Yomi Durotoye will present “Doing Good in Africa: Lessons from Traditional Agencies of Self-help in the Continent” as part of Western Washington University’s Fairhaven College World Issues Forum at noon on Wednesday, Feb. 15 in the Fairhaven College Auditorium on the Western campus.
The presentation is free and open to the public.
The constructed image of Africa as a luckless and helpless continent forever in need of foreign aid unjustly ignores the strong tradition of self-help and self-reliance that is found across African societies. Drawing from specific cases from his home community, Okemesi, in the Yorubaland region of Nigeria, Durotoye will describe the processes, practices and enabling values of traditional agencies of self-help and explore how these can be adapted to foreign aid to make the effort more effective, respectful and enduring.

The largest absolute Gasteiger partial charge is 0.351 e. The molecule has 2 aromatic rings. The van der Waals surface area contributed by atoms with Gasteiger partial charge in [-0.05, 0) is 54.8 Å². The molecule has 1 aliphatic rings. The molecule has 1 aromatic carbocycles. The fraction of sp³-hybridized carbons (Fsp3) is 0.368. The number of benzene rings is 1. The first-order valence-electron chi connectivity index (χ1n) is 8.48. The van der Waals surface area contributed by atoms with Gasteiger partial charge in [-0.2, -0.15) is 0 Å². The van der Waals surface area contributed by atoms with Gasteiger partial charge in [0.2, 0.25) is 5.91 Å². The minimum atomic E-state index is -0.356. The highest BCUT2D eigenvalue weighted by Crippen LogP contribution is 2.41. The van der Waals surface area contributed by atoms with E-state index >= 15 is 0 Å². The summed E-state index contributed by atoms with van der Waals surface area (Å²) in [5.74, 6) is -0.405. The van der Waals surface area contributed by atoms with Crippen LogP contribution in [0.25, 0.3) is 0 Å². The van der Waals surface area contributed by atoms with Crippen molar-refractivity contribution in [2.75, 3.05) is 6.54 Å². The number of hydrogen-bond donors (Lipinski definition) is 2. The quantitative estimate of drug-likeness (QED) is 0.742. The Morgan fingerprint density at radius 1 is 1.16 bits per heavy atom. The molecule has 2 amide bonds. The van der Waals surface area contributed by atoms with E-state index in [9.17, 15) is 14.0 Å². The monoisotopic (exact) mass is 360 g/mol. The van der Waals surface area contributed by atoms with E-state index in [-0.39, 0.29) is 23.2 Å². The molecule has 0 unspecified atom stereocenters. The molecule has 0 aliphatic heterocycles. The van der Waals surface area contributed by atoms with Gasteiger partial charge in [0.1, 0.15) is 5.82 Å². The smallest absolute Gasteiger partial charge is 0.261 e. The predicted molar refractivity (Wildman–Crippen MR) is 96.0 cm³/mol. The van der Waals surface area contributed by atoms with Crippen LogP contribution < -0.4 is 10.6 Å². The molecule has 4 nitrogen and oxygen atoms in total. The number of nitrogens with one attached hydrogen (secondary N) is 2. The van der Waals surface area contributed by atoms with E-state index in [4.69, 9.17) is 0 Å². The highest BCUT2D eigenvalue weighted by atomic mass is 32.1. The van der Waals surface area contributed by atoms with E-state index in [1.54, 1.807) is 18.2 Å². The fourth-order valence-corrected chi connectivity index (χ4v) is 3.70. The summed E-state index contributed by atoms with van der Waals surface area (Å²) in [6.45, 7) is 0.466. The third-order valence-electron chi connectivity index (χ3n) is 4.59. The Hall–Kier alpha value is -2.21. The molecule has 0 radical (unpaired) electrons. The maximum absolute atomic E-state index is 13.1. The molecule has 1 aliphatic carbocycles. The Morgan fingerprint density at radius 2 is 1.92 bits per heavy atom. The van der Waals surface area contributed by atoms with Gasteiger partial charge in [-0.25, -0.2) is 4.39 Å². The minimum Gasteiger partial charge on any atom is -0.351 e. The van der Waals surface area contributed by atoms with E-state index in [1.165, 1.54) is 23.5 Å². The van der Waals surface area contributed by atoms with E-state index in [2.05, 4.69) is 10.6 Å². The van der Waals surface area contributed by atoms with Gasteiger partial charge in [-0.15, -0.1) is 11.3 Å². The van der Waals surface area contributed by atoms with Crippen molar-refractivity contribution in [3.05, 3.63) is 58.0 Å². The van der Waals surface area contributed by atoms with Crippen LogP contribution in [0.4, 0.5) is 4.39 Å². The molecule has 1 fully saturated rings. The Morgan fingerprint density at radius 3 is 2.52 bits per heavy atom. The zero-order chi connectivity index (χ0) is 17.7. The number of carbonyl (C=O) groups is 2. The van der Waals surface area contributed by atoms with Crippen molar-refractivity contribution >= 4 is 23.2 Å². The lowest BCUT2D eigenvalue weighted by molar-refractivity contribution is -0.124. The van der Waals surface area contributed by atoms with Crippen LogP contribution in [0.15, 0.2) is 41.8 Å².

Durotoye is the director of the African Studies program at Wake Forest University.
For more information on the World Issues Forum speaker series presented by Western’s Fairhaven College of Interdisciplinary Studies, call Shirley Osterhaus at (360) 650-2309 or visit the World Issues Forum Website athttp://www.wwu.edu/depts/fairhaven.
WWU’s Fairhaven College of Interdisciplinary Studies, established in 1967, is nationally recognized for innovation in teaching and learning, intensive advising, student-designed majors, narrative assessment, experiential and independent learning and a commitment to social justice.